Pearson made "good progress" in 2017, slashing its net debt and projecting full-year profits to come in at the top end of its guidance. However, the education giant also warned in its January trading update that it expects revenues to be flat or down in US higher education courseware in 2018 because of continuing underlying pressures.
Releasing a trading update ahead of its full-year results for 2017, Pearson said on Wednesday (17th January) adjusted operating profit for the full year was set to come in at the upper end of its October 2017 guidance range of £576m-£606m at £600m-£605m. At average effective exchange rates, this would equate to adjusted operating profit between £570m and £575m, while adjusted earning per share would be above its guidance range at between 53.5p and 54.5p.
Total underlying revenues for 2017 declined 2%, led by a drop of 4% in its North American territory, partly offset by stabilisation in its core and growth markets. Sales in US higher education courseware were down 3% on an underlying basis, "due to the continuation of trends seen in the first nine-months combined with cautious buying behaviour" in the fourth quarter. No update was given about the performance of Penguin Random House in the period, for which Pearson owns a 25% stake.
Pearson also revealed it expects to have slashed its net debt, from £1.1bn in 2016 to “around £0.5bn” by the end of 2017, “due to good cash generation and proceeds from disposals”.
The company continued to cut jobs in 2017, slashing 3,000 in August, in a bid to raise £300m in annualised savings by 2020. It also issued an exit notice for its stake in PRH, culminating in the completed sale of a 22% portion to joint venture partner Bertelsmann last year. The education giant also sold its language training subsidiary Global Education (GEDU) for $80m (£62m) and agreed the sale of English language business Wall Street English for $300m (£225m). In late December it also agreed the sale of a 44.7% stake in Mexican online university partnership Utel, expected to close in the first half of 2018.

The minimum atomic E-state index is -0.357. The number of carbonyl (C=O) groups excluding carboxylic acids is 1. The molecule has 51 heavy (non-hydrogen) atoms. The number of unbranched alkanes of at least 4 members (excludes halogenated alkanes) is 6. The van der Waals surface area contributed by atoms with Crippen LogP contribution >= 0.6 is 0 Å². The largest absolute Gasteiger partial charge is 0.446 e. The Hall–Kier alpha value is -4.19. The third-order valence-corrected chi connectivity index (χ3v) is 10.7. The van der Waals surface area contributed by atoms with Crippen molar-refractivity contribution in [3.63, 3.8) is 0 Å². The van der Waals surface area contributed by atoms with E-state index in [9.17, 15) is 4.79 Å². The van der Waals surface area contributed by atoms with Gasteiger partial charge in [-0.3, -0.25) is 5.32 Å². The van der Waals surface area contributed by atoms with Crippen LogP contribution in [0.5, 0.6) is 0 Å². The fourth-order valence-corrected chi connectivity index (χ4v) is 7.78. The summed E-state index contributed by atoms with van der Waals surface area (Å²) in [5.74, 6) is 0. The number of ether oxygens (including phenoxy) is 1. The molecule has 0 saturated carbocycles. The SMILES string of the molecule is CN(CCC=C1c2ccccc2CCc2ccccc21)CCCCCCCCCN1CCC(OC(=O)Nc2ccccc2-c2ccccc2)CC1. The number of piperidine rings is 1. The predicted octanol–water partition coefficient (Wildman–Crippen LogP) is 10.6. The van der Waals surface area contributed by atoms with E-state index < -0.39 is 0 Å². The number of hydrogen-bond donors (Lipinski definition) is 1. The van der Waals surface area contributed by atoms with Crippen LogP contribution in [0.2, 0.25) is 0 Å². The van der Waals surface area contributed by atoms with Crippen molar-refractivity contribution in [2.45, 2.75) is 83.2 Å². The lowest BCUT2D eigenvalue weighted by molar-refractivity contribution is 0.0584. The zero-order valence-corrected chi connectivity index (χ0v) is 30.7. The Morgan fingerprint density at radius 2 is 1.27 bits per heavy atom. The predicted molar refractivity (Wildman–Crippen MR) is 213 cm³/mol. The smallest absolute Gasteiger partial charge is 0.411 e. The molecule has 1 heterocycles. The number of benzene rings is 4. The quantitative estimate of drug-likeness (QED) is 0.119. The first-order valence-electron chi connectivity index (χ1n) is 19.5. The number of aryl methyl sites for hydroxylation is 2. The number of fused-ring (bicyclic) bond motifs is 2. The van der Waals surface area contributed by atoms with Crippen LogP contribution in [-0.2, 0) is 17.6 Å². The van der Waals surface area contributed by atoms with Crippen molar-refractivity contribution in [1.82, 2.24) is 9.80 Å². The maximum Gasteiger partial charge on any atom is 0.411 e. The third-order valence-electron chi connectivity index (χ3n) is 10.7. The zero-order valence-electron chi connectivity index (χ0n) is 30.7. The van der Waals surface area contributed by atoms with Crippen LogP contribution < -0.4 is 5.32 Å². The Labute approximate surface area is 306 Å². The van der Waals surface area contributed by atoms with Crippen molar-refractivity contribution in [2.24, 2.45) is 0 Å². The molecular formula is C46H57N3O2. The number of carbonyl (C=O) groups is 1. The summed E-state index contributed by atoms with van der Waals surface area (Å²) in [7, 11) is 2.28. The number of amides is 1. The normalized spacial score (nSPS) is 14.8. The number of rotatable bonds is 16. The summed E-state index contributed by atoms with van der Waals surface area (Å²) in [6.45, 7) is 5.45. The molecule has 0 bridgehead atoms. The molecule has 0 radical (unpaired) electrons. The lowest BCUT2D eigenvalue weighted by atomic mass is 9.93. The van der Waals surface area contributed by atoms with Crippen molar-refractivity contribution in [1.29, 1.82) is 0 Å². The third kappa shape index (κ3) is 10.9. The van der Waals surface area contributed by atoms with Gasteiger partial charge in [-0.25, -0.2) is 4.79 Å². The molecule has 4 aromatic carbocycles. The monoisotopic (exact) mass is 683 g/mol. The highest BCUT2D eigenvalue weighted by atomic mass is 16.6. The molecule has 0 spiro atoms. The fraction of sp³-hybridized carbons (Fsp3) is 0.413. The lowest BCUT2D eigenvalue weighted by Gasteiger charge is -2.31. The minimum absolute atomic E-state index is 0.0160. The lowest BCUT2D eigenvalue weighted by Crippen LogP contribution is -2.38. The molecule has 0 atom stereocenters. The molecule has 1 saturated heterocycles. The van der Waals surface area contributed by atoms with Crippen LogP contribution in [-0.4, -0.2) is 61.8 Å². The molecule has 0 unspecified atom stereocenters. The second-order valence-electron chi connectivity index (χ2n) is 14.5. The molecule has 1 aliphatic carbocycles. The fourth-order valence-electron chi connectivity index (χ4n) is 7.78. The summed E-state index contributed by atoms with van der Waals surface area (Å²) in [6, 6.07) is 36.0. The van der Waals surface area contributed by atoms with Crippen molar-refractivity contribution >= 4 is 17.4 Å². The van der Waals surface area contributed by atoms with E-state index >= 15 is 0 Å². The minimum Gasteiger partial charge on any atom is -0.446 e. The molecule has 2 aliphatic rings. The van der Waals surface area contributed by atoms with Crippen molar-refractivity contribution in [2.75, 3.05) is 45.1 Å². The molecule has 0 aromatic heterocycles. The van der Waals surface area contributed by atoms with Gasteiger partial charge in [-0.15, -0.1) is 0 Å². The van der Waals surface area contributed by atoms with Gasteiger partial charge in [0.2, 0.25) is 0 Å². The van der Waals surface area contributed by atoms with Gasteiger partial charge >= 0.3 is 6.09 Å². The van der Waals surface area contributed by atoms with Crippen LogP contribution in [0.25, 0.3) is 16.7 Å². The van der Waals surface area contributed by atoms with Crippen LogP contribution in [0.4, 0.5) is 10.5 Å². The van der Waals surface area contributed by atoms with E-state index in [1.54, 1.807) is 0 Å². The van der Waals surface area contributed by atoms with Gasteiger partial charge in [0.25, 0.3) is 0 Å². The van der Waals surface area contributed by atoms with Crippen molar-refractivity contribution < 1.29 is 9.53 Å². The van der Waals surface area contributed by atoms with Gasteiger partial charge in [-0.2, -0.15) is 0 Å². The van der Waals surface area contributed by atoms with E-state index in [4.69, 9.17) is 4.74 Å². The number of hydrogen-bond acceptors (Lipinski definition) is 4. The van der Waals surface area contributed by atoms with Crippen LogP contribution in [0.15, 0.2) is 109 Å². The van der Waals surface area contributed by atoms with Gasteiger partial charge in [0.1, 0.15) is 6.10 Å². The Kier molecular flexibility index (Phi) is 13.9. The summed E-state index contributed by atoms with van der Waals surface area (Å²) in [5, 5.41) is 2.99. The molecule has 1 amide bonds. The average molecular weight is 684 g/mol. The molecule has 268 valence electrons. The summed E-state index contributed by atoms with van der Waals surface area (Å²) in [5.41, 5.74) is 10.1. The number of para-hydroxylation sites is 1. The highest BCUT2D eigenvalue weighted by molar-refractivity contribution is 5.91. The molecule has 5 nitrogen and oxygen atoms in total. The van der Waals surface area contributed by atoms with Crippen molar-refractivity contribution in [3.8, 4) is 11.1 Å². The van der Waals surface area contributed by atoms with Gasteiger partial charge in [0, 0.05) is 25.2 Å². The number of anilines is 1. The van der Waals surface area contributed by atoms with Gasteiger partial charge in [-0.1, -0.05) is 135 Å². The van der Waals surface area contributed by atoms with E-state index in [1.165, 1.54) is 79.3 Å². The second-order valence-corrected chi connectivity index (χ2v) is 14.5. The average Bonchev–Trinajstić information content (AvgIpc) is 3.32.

Despite this "good progress", Pearson warned it expected revenues in 2018 to be "flat to down mid-single digit percent" in its US higher education courseware business, owing to pressues such as lower college enrolments and the rise in use of Open Educational Resources and print rental, albeit offset by growth in digital revenues.
Pearson's chief executive John Fallon said: “We made good progress in 2017 on the simplification of our portfolio, the strengthening of our balance sheet and delivered results at the top end of guidance. Our restructuring programme is on track and our 2017 performance has set us up well to make further progress against our strategic priorities and grow profit in 2018."
He added in a media conference call: "Morale is very good. People are satisfied that for the first time in some years we have delivered results at the top end of our guidance and the plans we set for ourselves at the start of the year. There is a lot of hard work to do … but I think people feel excited and energised by the digital transformation of the company and to feel they are part of a turnaround."
Shares at the time of reporting, on Wednesday morning, were down 5.54% to 678.60p.